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Old 06-10-2002, 09:38 AM   #9
Bruce Baker
Dojo: LBI Aikikai/LBI ,NJ
Location: Barnegaat, NJ
Join Date: Sep 2001
Posts: 893
Children and Aikido

Our modern lives have made it very difficult for children to have the time, and patience for Aikido.

That is to say, the children who have the parents with time and means to enroll their children in Aikido classes usually drop them by the time they reach High School age, why?

The status and social rigors of adding notches to your High School Resume', the instinctual patterns of teens to resist doing what their parents do, and the struggling through bodychanges as the teen turns to adult ... never mind the preteens mimicing their older counterparts as 8-12 year olds try to grow up too quickly.

On a positive note, our LBI kids program has an instructor who is professionally a child psychologist, so it is emminently beneficial to both the program, and our Aikido kids who get a variety of fun practice drills as they try to understand the basic tenents of Aikido.
Many times adults will arrive early for the adult class and volunteer to be pinned or thrown by our younger practitioners.

I think, if you look back into your own childhood, you will observe the false faces displayed to the ruling adult community in an effort to maintain your own small underground society, so even if you were not part of a rebel cause you surely knew people who were and put on a false face for those in charge. In itself, it is not the cause of children being bored with aikido, but if we were to remember the lust for life we had in those early years to see the fantastic, the great strength of champions, and fantastic solutions to simple problems ... then you must admit that until you have been to the big city, or seen things from around the world Aikido is not the most glamorous of Martial Arts?

But on the other hand, once you have been to the big city, seen things from around the world, Aikido is an amazingly compact system of harmony for the body and spirit that does not comprimise your religious or social beliefs, it enhances them.

Taken in context, Children should be allowed to practice aikido on their own terms when children, go out and explore the world, then when they are grown and ready to come back to Aikido, they will embrace it without reserve or hesitation as an important piece to life and self defense in MA's.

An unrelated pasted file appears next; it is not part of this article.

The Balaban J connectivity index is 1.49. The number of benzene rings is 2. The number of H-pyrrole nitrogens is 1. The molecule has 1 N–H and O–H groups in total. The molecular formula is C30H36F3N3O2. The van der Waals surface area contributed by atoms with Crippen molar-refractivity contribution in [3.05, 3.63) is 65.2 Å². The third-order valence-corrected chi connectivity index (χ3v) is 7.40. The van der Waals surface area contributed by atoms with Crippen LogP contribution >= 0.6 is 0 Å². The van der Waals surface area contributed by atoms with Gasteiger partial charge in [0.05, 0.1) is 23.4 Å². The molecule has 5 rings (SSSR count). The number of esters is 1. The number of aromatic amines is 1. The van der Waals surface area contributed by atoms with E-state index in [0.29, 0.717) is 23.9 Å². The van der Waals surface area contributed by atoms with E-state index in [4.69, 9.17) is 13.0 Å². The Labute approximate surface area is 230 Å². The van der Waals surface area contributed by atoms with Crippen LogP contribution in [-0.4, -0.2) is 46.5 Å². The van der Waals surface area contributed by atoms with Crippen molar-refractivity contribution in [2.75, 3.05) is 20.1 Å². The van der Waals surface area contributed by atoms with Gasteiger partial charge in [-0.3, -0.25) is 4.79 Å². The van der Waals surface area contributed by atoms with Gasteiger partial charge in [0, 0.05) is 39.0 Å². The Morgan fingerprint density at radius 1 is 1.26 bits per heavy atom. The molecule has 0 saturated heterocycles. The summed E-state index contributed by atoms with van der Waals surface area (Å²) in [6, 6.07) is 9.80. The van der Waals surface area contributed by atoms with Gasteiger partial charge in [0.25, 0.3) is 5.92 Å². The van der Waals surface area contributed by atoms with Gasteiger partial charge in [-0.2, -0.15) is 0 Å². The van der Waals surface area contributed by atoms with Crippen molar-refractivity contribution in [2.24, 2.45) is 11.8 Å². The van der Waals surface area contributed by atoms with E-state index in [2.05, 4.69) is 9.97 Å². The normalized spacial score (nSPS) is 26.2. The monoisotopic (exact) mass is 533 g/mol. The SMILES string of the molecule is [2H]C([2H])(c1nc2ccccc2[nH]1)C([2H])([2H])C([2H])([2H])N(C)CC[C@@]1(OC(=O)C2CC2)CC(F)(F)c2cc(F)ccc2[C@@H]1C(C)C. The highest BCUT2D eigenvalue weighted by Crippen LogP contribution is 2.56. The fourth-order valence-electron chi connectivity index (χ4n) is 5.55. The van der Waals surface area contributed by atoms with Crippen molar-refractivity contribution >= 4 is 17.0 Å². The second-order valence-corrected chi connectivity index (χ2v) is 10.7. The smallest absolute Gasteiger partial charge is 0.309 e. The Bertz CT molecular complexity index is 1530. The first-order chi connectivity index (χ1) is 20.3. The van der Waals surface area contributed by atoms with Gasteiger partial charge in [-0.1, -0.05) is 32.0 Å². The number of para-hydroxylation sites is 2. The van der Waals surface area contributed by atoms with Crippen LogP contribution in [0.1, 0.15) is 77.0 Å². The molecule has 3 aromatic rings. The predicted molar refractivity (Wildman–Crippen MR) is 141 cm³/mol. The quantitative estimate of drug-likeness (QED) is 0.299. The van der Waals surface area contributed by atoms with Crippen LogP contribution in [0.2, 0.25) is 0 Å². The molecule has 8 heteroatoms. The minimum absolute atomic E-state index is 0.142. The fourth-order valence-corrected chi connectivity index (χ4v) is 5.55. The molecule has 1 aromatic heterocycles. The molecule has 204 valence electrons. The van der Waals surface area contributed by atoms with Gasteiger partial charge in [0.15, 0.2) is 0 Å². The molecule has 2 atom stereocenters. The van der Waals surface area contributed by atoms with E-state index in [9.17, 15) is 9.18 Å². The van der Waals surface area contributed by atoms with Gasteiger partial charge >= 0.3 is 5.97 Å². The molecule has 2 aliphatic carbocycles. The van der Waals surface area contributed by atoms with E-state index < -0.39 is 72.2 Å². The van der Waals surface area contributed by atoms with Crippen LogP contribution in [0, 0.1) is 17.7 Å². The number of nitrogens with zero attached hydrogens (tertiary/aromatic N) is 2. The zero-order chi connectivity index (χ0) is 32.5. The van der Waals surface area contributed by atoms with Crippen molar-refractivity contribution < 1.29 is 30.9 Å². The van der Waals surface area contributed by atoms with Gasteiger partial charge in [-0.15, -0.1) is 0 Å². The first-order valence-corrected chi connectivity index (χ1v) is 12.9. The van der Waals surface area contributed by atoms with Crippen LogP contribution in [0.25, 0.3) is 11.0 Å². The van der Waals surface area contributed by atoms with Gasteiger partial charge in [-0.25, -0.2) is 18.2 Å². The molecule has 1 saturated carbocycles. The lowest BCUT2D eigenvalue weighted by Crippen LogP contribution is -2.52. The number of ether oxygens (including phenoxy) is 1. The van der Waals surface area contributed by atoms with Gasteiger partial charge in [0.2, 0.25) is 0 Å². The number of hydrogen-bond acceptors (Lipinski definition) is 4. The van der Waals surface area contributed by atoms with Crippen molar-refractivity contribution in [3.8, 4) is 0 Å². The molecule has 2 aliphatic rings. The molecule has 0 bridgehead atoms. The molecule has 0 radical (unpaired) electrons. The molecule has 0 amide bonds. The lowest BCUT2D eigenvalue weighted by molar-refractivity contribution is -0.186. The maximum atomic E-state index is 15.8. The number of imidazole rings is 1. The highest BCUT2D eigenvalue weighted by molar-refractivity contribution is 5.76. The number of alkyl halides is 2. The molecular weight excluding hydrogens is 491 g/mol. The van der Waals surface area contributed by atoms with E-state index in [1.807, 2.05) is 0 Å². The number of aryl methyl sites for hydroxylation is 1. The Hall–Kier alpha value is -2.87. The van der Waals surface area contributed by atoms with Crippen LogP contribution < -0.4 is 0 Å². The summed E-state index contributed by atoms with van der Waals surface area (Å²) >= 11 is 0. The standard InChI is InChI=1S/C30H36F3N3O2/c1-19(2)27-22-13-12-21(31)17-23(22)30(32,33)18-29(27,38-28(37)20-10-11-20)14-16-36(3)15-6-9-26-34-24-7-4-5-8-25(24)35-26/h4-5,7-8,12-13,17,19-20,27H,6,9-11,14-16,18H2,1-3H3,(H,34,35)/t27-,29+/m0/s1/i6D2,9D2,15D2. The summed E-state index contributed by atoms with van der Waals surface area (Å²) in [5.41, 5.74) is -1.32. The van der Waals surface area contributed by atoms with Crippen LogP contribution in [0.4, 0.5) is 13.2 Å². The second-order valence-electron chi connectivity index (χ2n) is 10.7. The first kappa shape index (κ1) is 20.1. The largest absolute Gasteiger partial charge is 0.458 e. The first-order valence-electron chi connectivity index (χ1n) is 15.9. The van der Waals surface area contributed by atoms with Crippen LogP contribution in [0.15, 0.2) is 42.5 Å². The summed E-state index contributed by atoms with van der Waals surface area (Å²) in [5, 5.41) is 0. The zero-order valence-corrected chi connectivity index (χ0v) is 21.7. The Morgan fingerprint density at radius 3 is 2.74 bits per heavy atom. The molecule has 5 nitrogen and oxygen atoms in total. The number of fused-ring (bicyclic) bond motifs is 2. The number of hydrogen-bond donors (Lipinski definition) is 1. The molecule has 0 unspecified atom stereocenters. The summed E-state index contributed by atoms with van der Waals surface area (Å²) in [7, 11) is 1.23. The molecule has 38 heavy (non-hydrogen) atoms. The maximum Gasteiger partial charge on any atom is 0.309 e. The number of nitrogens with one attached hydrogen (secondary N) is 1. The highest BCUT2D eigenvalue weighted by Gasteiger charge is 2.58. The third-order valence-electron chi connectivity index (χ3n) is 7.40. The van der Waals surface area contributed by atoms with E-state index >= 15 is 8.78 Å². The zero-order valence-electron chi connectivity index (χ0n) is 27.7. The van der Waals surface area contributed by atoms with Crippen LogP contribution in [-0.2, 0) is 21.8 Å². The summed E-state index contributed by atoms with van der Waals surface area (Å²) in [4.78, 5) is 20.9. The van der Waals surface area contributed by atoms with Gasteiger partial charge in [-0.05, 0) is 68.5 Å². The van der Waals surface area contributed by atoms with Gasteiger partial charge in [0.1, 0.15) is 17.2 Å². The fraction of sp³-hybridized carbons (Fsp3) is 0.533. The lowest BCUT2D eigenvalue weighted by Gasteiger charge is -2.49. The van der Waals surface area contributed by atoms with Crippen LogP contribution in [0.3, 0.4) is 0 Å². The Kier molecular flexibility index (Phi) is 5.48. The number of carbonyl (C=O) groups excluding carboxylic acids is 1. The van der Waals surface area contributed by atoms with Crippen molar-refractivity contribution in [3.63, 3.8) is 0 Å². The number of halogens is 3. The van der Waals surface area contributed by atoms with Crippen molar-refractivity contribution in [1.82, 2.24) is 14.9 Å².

It is very rare for a child to continue from childhood to adulthood in Aikido without an exploratory break, such as college, moving out on their own, or even marriage with children to cause a break ... nature of our society and survival of our social domains.

There are many social factors that effect the enrollment of children in Aikido, but basically it has to do with the parents income and understanding of what Aikido is, and what their own beliefs tell them to impart to their children.

More and more, I see the children under Ten years old category increasing in enrollment as the years go by, but the children twelve and up, including college students as a boundary to close the bracket, being a declining number in the sense that their training and membership may only be added up to two years in the next twelve years of life/ or educational pursuits? Sex, drugs, music? Maybe so, the base instincts of reproduction are stronger than some of us admit, and more uncontrolable in the younger wild years of our lives.

So, although children are physically drawn to the simplicity of Aikido in their younger years, the mastering of emotional balance escapes them for many years, as it should in the great scheme of things. But if they are allowed to pursue other interests, and they continue with even sporatic training in Aikido, they will return to its down to earth simplicity to understand its complexity to adapt in harmony to all other systems of MA's.

Let them be children, let them train with adults when they ask to, but they are children and must be met as such with their own limit of attention and understanding.

Some adults still have trouble comprehending the connection of inner being to physical demonstration of technique, so how do you explain things adults don't seem to understand?

I say, let them be children. Enjoy them while they are so cute, and polite ... later when they get surly pin them to the ground and have a long quiet talk ...

Dat's why us old folk need to keep practicing so we keep dem kid's polite.
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